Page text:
Any angler worth his salt can head out onto his home lake and catch a handful of bass in a day of fishing.
What sets the pros apart — and makes their job so difficult — is that they don’t get to fish their home lakes very often.
Instead, they’re hopping from state to state, hitting new waters every weekend, and they’re doing it without the benefit of any insider knowledge.
On Thursday, the 14 Bassmaster Elite Pro Tour anglers headed out onto White Lake in Montague, which will be the site of Sunday’s final day of the $100,000 Toyota All-Star Weekend.
After struggling mightily to catch fish on Muskegon Lake during Wednesday’s practice session, the anglers were eager to turn around their fortunes on White Lake.
I had the privilege of riding along with Hank Cherry of Maiden, N.C., on Thursday. Cherry earned a spot in the 14-man field by claiming Bassmasters Elite Series Rookie of the Year honors for his performance on the tour this past year.
We met at the White Lake boat launch Thursday morning, a day after I signed my life away on a half-dozen consent forms swearing that I wouldn’t divulge any information to Cherry about the lake (which is fine, because I’d never fished there before). I also promised not to give away his successful tactics.
So, while I can’t tell you what methods he used to catch the most fish, I can take those methods and put them to use next time I’m on the water.
Actually, the most interesting aspect of watching Cherry go about his seven-hour practice session was watching how he approached a lake he’d never fished before.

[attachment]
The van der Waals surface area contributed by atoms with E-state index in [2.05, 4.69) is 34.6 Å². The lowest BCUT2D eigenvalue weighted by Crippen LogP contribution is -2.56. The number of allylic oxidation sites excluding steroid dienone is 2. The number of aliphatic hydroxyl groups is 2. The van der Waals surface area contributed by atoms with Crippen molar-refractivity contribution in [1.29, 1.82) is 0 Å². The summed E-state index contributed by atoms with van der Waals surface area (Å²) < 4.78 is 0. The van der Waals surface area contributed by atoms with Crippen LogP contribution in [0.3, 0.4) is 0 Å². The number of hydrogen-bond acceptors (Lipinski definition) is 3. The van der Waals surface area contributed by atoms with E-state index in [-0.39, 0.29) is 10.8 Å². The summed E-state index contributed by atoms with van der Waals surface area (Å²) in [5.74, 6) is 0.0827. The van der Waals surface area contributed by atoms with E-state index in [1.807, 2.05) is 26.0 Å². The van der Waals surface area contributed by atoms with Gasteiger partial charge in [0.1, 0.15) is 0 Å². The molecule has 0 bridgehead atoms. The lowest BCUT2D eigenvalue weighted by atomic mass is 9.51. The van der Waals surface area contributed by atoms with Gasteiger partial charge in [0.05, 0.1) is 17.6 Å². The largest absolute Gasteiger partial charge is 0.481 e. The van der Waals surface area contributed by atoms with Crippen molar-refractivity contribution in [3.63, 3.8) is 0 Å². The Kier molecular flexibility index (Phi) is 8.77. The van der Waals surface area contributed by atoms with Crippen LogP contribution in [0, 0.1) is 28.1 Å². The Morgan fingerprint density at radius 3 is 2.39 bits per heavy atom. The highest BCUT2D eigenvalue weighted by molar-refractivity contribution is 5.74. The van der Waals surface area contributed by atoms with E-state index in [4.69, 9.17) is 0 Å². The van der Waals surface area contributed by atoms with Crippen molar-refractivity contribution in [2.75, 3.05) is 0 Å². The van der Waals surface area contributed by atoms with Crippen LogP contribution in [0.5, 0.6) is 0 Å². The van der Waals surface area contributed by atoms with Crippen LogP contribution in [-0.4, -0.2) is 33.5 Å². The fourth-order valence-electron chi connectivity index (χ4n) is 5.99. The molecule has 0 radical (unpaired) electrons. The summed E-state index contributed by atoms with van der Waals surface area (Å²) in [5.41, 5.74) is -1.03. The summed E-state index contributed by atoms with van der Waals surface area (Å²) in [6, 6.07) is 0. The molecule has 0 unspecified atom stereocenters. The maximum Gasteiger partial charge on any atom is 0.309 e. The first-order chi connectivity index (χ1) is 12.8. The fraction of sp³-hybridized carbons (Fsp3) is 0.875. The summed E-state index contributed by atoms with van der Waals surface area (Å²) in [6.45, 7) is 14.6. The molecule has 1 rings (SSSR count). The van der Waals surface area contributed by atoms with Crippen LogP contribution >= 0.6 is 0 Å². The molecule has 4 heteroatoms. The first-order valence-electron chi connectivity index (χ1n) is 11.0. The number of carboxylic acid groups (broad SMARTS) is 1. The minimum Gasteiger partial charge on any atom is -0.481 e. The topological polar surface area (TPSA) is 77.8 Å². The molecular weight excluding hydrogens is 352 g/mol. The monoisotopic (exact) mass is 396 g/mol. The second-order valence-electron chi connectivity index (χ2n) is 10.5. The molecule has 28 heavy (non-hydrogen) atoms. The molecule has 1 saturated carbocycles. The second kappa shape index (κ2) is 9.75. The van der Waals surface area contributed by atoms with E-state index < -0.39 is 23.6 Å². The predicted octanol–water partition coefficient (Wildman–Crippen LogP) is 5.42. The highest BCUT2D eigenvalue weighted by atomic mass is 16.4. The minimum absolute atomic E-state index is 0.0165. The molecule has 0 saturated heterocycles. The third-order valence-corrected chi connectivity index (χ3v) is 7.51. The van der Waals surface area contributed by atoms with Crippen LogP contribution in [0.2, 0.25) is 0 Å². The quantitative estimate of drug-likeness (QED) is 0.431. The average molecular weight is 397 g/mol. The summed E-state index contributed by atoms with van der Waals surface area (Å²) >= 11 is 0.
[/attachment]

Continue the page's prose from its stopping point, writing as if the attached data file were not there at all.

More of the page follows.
Some of the other pros slid into their custom-wrapped boats powered by behemoth 250-horsepower outboard motors and tore off across the lake.
Not Hank Cherry.
Instead, he patiently sorted out eight rods onto the deck of his blue and black Skeeter bass boat. When he was done, Cherry was armed with everything from his two favorite presentations — jerk baits and jigs — to topwater and deep divers.
He then began to methodically spray casts every which way as he stood at the stern of his boat, one foot perched on the trolling motor.
“I do things different than most of the other guys,” Cherry said in his pleasant southern drawl. “I like to stick with baits I’m comfortable with.”
Since Thursday was a practice session, Cherry wasn’t as concerned with putting fish in the boat so much as he was finding where the fish might be holding. If he got a few hits in a certain location, even if he didn’t connect, he marked the spot — noting that, should he make Sunday’s four-man final, he could return to that spot and fish it hard.
Cherry ran from one spot to the next, never staying in one place too long, and switching back and forth to different presentations every few minutes, just to see what might get bit in different spots on the lake.
He said that on his home waters in North Carolina, he loves to fish docks and boat lifts, especially lifts holding pontoon boats.
Now, I’ve been fishing since I was 3 years old, and I’m fairly capable when it comes to making precision casts. But watching Cherry fire a jig into tiny targets was like watching Tom Brady dissecting a defense on the football field.
Cherry could fling his jig up a 1-foot gap between a dock and a boat without thinking twice. He slings the jib between the small gap between a pontoon boat’s pontoon and its engine, sizzling it several feet up under the boat. He’s perfected a method of skipping his jig off the water a few feet from the boat and sending it careening inches off the water underneath a dock.
It looks like you’ve done that a few times, I commented.
“Only a few hundred thousand,” he said with a grin from behind his blue Coasta DelMar sunglasses.
Follow this weekend's action live at bassmaster.com/.